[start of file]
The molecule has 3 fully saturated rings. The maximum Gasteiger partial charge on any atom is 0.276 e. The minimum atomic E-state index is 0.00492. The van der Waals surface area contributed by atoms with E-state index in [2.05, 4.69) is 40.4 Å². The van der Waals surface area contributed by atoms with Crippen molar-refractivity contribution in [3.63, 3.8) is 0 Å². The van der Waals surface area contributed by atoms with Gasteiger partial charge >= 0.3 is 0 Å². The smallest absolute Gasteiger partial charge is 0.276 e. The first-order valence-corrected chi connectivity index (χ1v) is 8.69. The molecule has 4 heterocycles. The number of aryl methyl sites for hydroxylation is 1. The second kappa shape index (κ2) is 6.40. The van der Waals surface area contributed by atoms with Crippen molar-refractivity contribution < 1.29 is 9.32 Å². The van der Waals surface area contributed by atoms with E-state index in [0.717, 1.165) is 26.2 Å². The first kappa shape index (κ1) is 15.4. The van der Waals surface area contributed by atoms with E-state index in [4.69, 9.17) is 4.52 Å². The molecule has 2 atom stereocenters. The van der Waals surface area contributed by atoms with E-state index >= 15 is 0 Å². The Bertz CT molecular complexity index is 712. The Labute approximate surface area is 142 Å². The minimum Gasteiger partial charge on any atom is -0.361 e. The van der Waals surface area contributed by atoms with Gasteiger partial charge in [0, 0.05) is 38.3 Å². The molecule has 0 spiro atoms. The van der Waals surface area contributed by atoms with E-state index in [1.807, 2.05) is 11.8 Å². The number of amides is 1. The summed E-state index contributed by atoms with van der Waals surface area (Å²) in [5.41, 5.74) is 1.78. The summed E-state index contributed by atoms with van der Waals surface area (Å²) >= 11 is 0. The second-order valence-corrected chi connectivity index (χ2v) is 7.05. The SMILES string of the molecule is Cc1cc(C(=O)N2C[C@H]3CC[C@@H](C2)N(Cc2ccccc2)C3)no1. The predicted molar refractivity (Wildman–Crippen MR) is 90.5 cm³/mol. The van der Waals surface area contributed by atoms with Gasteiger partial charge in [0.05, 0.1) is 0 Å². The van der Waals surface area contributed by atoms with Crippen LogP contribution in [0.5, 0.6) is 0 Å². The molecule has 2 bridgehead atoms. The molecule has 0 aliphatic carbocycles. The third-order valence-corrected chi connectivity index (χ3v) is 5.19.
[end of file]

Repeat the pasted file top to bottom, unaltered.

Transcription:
The molecule has 3 fully saturated rings. The maximum Gasteiger partial charge on any atom is 0.276 e. The minimum atomic E-state index is 0.00492. The van der Waals surface area contributed by atoms with E-state index in [2.05, 4.69) is 40.4 Å². The van der Waals surface area contributed by atoms with Crippen molar-refractivity contribution in [3.63, 3.8) is 0 Å². The van der Waals surface area contributed by atoms with Gasteiger partial charge >= 0.3 is 0 Å². The smallest absolute Gasteiger partial charge is 0.276 e. The first-order valence-corrected chi connectivity index (χ1v) is 8.69. The molecule has 4 heterocycles. The number of aryl methyl sites for hydroxylation is 1. The second kappa shape index (κ2) is 6.40. The van der Waals surface area contributed by atoms with Crippen molar-refractivity contribution < 1.29 is 9.32 Å². The van der Waals surface area contributed by atoms with E-state index in [0.717, 1.165) is 26.2 Å². The first kappa shape index (κ1) is 15.4. The van der Waals surface area contributed by atoms with E-state index in [4.69, 9.17) is 4.52 Å². The molecule has 2 atom stereocenters. The van der Waals surface area contributed by atoms with E-state index >= 15 is 0 Å². The Bertz CT molecular complexity index is 712. The Labute approximate surface area is 142 Å². The minimum Gasteiger partial charge on any atom is -0.361 e. The van der Waals surface area contributed by atoms with Gasteiger partial charge in [0, 0.05) is 38.3 Å². The molecule has 0 spiro atoms. The van der Waals surface area contributed by atoms with E-state index in [1.807, 2.05) is 11.8 Å². The number of amides is 1. The summed E-state index contributed by atoms with van der Waals surface area (Å²) in [5.41, 5.74) is 1.78. The summed E-state index contributed by atoms with van der Waals surface area (Å²) >= 11 is 0. The second-order valence-corrected chi connectivity index (χ2v) is 7.05. The SMILES string of the molecule is Cc1cc(C(=O)N2C[C@H]3CC[C@@H](C2)N(Cc2ccccc2)C3)no1. The predicted molar refractivity (Wildman–Crippen MR) is 90.5 cm³/mol. The van der Waals surface area contributed by atoms with Gasteiger partial charge in [0.05, 0.1) is 0 Å². The van der Waals surface area contributed by atoms with Crippen LogP contribution in [0.5, 0.6) is 0 Å². The molecule has 2 bridgehead atoms. The molecule has 0 aliphatic carbocycles. The third-order valence-corrected chi connectivity index (χ3v) is 5.19.